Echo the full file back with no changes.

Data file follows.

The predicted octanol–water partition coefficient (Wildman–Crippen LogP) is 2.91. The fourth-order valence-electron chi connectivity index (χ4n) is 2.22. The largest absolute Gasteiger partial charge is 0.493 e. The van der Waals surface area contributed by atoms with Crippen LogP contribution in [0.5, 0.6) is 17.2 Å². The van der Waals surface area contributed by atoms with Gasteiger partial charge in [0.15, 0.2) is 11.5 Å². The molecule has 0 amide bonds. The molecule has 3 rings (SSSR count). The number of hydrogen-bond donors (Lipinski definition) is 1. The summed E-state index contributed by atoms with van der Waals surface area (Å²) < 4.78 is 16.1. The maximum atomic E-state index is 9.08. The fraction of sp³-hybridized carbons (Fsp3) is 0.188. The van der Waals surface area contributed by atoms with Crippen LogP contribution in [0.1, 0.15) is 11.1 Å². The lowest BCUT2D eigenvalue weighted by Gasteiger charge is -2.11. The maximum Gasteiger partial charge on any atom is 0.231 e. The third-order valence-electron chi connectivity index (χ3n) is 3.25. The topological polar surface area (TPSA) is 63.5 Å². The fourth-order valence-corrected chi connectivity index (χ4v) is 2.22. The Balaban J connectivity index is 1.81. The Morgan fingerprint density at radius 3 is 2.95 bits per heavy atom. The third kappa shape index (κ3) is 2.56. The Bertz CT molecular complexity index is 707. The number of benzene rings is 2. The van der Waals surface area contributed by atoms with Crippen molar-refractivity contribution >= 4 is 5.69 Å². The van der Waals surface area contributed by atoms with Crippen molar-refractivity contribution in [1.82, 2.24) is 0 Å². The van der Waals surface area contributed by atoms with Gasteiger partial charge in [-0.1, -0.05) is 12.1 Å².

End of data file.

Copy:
The predicted octanol–water partition coefficient (Wildman–Crippen LogP) is 2.91. The fourth-order valence-electron chi connectivity index (χ4n) is 2.22. The largest absolute Gasteiger partial charge is 0.493 e. The van der Waals surface area contributed by atoms with Crippen LogP contribution in [0.5, 0.6) is 17.2 Å². The van der Waals surface area contributed by atoms with Gasteiger partial charge in [0.15, 0.2) is 11.5 Å². The molecule has 0 amide bonds. The molecule has 3 rings (SSSR count). The number of hydrogen-bond donors (Lipinski definition) is 1. The summed E-state index contributed by atoms with van der Waals surface area (Å²) < 4.78 is 16.1. The maximum atomic E-state index is 9.08. The fraction of sp³-hybridized carbons (Fsp3) is 0.188. The van der Waals surface area contributed by atoms with Crippen LogP contribution in [0.1, 0.15) is 11.1 Å². The lowest BCUT2D eigenvalue weighted by Gasteiger charge is -2.11. The maximum Gasteiger partial charge on any atom is 0.231 e. The third-order valence-electron chi connectivity index (χ3n) is 3.25. The topological polar surface area (TPSA) is 63.5 Å². The fourth-order valence-corrected chi connectivity index (χ4v) is 2.22. The Balaban J connectivity index is 1.81. The Morgan fingerprint density at radius 3 is 2.95 bits per heavy atom. The third kappa shape index (κ3) is 2.56. The Bertz CT molecular complexity index is 707. The number of benzene rings is 2. The van der Waals surface area contributed by atoms with Crippen molar-refractivity contribution >= 4 is 5.69 Å². The van der Waals surface area contributed by atoms with Crippen molar-refractivity contribution in [1.82, 2.24) is 0 Å². The van der Waals surface area contributed by atoms with Gasteiger partial charge in [-0.1, -0.05) is 12.1 Å².